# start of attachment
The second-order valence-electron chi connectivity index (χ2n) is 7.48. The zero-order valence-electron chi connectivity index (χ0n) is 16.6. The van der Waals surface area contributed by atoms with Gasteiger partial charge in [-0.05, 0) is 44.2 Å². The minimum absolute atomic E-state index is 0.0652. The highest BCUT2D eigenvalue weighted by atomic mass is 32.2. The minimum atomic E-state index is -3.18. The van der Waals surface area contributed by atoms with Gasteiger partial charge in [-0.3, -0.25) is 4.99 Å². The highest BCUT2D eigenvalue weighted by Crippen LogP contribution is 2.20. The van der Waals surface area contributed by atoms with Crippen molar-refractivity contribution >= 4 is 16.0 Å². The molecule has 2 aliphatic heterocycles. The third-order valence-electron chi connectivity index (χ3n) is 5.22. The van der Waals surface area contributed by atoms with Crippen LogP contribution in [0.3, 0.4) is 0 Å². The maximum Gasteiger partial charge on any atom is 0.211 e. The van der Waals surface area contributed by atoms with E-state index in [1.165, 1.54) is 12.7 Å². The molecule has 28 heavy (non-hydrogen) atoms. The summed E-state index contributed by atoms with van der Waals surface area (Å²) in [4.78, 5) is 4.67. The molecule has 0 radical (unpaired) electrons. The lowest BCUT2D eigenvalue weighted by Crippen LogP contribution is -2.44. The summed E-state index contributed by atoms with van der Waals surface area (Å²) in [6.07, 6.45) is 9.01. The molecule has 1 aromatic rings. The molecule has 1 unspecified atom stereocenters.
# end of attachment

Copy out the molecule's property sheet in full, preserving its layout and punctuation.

The second-order valence-electron chi connectivity index (χ2n) is 7.48. The zero-order valence-electron chi connectivity index (χ0n) is 16.6. The van der Waals surface area contributed by atoms with Gasteiger partial charge in [-0.05, 0) is 44.2 Å². The minimum absolute atomic E-state index is 0.0652. The highest BCUT2D eigenvalue weighted by atomic mass is 32.2. The minimum atomic E-state index is -3.18. The van der Waals surface area contributed by atoms with Gasteiger partial charge in [-0.3, -0.25) is 4.99 Å². The highest BCUT2D eigenvalue weighted by Crippen LogP contribution is 2.20. The van der Waals surface area contributed by atoms with Crippen molar-refractivity contribution >= 4 is 16.0 Å². The molecule has 2 aliphatic heterocycles. The third-order valence-electron chi connectivity index (χ3n) is 5.22. The van der Waals surface area contributed by atoms with Crippen LogP contribution in [0.3, 0.4) is 0 Å². The maximum Gasteiger partial charge on any atom is 0.211 e. The van der Waals surface area contributed by atoms with E-state index in [1.165, 1.54) is 12.7 Å². The molecule has 28 heavy (non-hydrogen) atoms. The summed E-state index contributed by atoms with van der Waals surface area (Å²) in [4.78, 5) is 4.67. The molecule has 0 radical (unpaired) electrons. The lowest BCUT2D eigenvalue weighted by Crippen LogP contribution is -2.44. The summed E-state index contributed by atoms with van der Waals surface area (Å²) in [6.07, 6.45) is 9.01. The molecule has 1 aromatic rings. The molecule has 1 unspecified atom stereocenters.